My search for some feature that would be clearly visible and identifiable from behind my regiments (the wargamer’s usual viewpoint – save when his troops are in headlong flight, in which case a morale indicator is somewhat superfluous!), yet remain at least partially hidden from an opponent, was soon over. One solution that occurred to me was to use the position of the standard bearer or colour party to denote the unit’s current status. Movement of the figures to reflect changes in status could be disguised as adjusting the unit’s dressing, but would generally be camouflaged by the constant repositioning of the figures that takes place during any wargame. Even that bad habit many wargamers have of picking up the figures to admire or criticise the painting, or to identify the manufacturer, could be turned to advantage – the most observant and suspicious opponent would be unlikely to remark that a colour bearer had not been replaced in exactly the same position...

Clearly, it would be inappropriate to simply move the entire colour party within the deployed unit, as this would be bound to attract attention and would, moreover, require frequent repositioning of sub-units, bases or individual figures, though it would not be impossible. One could, for example, place the colour party in the centre of the line when the unit’s morale was steady; to the right of the centre when morale was high; and further to the left of the centre as its morale deteriorated.

The system must be SIMPLE and EASILY MEMORIZED; altering the colour party’s position in the manner described above would not be simple, because of the necessity of moving many of a unit’s figures each time a change of status occurred. If, however, the colour party was placed behind the unit when it was deployed for battle, or alongside the unit when it was in marching column, changing the colour party’s position relative to the centre of the unit could be effected quite easily.

Such a system would, of course, not be secure, because it would enable the commander of opposing troops to deduce the status of enemy units. But would that be unreasonable? Experienced officers looked for tell-tale signs that enemy troops were wavering and on the point of breaking; this system would enable wargamers to do the same.

Where a regiment or battalion has only one or two colours – the case in most armies from the eighteenth century onwards – a more subtle, and hence less likely to be detected, method would be to alter the direction in which the colour is flying relative to the unit concerned. If one’s rules use only three or four significant morale or combat effectiveness codes, these may be linked to the position of the standard or colour on a simple key, which will serve the absent-minded or amnesiac wargamer as an aide-mémoire. For example: if morale is high, the colour flies towards the unit’s right flank; if it is steady, towards the rear, and if poor, towards the left flank.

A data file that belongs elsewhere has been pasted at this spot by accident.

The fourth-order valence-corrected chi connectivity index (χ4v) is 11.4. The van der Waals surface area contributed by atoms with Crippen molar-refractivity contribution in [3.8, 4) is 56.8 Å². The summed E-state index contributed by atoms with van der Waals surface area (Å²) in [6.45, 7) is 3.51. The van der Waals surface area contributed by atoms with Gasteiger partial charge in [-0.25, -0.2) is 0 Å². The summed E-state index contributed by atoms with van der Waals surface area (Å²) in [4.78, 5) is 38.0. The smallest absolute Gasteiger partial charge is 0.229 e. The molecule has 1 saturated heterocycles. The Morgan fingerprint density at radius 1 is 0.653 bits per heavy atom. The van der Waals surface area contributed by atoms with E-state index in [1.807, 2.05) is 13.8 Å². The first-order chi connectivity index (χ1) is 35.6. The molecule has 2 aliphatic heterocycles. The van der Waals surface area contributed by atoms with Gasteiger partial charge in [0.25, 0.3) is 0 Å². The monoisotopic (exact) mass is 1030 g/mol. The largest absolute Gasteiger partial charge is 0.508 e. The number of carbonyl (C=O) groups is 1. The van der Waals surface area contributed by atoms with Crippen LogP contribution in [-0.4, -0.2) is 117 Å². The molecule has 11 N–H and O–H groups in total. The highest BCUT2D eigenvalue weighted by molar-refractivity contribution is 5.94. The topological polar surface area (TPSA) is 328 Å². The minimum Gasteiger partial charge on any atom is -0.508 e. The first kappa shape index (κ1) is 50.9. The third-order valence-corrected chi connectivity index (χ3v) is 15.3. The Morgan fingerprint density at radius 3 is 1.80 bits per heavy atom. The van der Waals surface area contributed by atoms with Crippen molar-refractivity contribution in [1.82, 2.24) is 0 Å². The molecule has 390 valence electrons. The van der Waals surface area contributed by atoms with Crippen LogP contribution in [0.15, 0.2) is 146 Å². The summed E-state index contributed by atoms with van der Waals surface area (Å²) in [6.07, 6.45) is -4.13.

Where a greater number of status codes is employed, or a reducing numerical combat effectiveness factor, a unit’s condition might be represented by moving the direction in which the colour is flying around an imaginary clock-face, ‘twelve o’clock’ being the direction in which the unit is facing at that moment. The changes of alignment would be quite subtle, and so rather difficult for an opponent to observe or interpret correctly, yet easily seen by the player as he looks down on his own troops. This system would introduce an entirely realistic degree of uncertainty into attempting to deduce the condition of enemy troops from their appearance.

Readers may have noticed that I referred to the English Civil Wars in my introduction; it was while devising a set of simple rules for that particular period for my pupils that I originally considered using each regiment’s colours to indicate its morale, inspired partly by the company colours carried by both Royalist and Parliamentarian regiments of Foot and the troop standards of the Horse. Now, whilst it is unlikely that many wargamers will actually deploy ten colour parties per full-strength regiment of Foot, it does not seem unreasonable to portray the ‘colourful’ (in both senses of the word!) appearance of English Civil Wars units by having three or four colours flying above each body of troops.